Vladimirsky v. School Dist. of Phila., 206 A. 3d 1224 (Pa. Commw. Ct. 2019). The Pennsylvania Commonwealth Court overturned a finding of the Pennsylvania Department of Education that teacher did not exercise reasonable due diligence to seek new employment.
BACKGROUND AND DISCUSSION
On July 20, 2011 the School District of Philadelphia’s School Reform Commission (“SRC”) terminated social studies teacher Serge Vladimirsky for “aggressive and agitated classroom behavior.” The teacher appealed the termination to the Pennsylvania Secretary of Education (“Secretary”) and to the Pennsylvania Commonwealth Court (“Commonwealth Court”). Five years later, on August 3, 2016, the Commonwealth Court determined that the District failed to comply with the mandatory termination provisions under the Pennsylvania School Code, and ordered the teacher be reinstated with back pay.
The District offered to reinstate the teacher on November 4, 2016, and the parties proceeded before the Secretary to determine the amount of back pay due to the teacher. After hearing evidence and argument from the parties, the Secretary found that between July, 2011 and March, 2012 Vladimisky made an “honest, good faith effort” to find new employment as a teacher, and awarded back pay during this time period only. On appeal, the Commonwealth Court held that because Vladimirsky had made a reasonable effort to mitigate his damages, Vladimirsky was entitled to back pay for the entirety of the time between his termination in July, 2011 and the offer of reinstatement on November 4, 2016.
The dispute centered around whether the teacher adequately mitigated the amount of back pay he was due, by searching for new employment. Vladimirsky testified that he searched for a new job as a teacher from the date of his termination in July, 2011 until the end of 2012, but was unable to secure employment as a teacher. Toward the end of 2012 Mr. Vladimirsky took a job as a security guard, at a lower rate of pay than he had enjoyed as a teacher. The District argued that it was unreasonable for Vladimirsky to abandon his search for employment as a teacher, citing thousands of jobs available to him throughout the Commonwealth of Pennsylvania. Vladimirsky argued that his search for a teaching job had become futile, and that he took the job as a security guard in order to support his family.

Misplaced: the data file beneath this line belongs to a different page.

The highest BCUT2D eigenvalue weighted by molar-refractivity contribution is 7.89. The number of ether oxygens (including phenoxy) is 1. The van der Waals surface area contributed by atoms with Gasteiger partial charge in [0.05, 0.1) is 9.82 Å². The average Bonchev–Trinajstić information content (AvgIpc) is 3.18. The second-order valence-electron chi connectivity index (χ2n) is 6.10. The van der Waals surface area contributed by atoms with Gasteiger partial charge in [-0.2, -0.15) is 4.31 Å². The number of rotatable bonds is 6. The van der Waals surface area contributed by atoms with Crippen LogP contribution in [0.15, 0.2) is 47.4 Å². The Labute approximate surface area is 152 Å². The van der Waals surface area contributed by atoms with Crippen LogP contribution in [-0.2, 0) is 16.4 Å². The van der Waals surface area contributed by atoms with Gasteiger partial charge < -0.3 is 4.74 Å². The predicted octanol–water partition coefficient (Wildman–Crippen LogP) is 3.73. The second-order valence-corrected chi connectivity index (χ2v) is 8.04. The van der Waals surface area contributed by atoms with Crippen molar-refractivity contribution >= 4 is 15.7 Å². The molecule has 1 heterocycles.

Vladimirsky testified that between July, 2011 and the end of 2012 he applied for teaching jobs at between 24 and 36 different school districts, but received no job offers and no interviews for teacher positions. Vladimirsky testified that he believed his termination from the Philadelphia School District “polluted” his ability to secure a new teaching position. During the proceedings before the Secretary, Vladimirsky offered an expert witness, who had served on hiring committees within the Philadelphia School District, who testified that a teacher who had been terminated for cause at a prior school district would have “zero” chance at securing a new teaching position.
In an attempt to show that Vladimirsky had not made an adequate effort to secure a new teaching position, the District provided a 1400-page list of advertisements for social studies teacher positions, and other related non-teaching positions, within the Commonwealth of Pennsylvania. The District also testified that, based on information gained through Right-to-Know Law requests to Pennsylvania school districts, there were “between 100 and 250 openings per year within [subjects that a social studies teacher could teach].” The Secretary accepted this testimony and job opening information in support of its decision to limit back pay. However, on appeal the Commonwealth Court rejected this testimony, and characterized it as “misleading.” The Commonwealth Court pointed out that the list of positions compiled by the District “pertained to jobs across the Commonwealth and to jobs outside the relevant time period. Vladimirsky was not required to relocate for employment in order to mitigate back pay damages.”
In ordering that back pay be extended to November 4, 2016, the Commonwealth Court pointed out that the District had the burden to prove that Vladimirsky had failed to mitigate his damages, but did not meet this burden. The Commonwealth Court explained, “The District failed to show that Vladimirsky’s decision to accept the security guard position and cease searching for a teaching job given the aforementioned circumstances was unreasonable.”
When attempting to show that a reinstated employee did not mitigate his or her damages during the period of termination, school districts should remember that the district has the burden of proving that the employee did not exercise reasonable due diligence to seek new employment. If the employee can show that he or she made a diligent, good faith (though unsuccessful) effort to obtain a similar position, then a court will likely award back pay during the period of termination. Evidence of available positions that are outside the employee’s geographic area, or outside the relevant time period, will not support a mitigation of damages argument.
For additional information contact David Mongillo.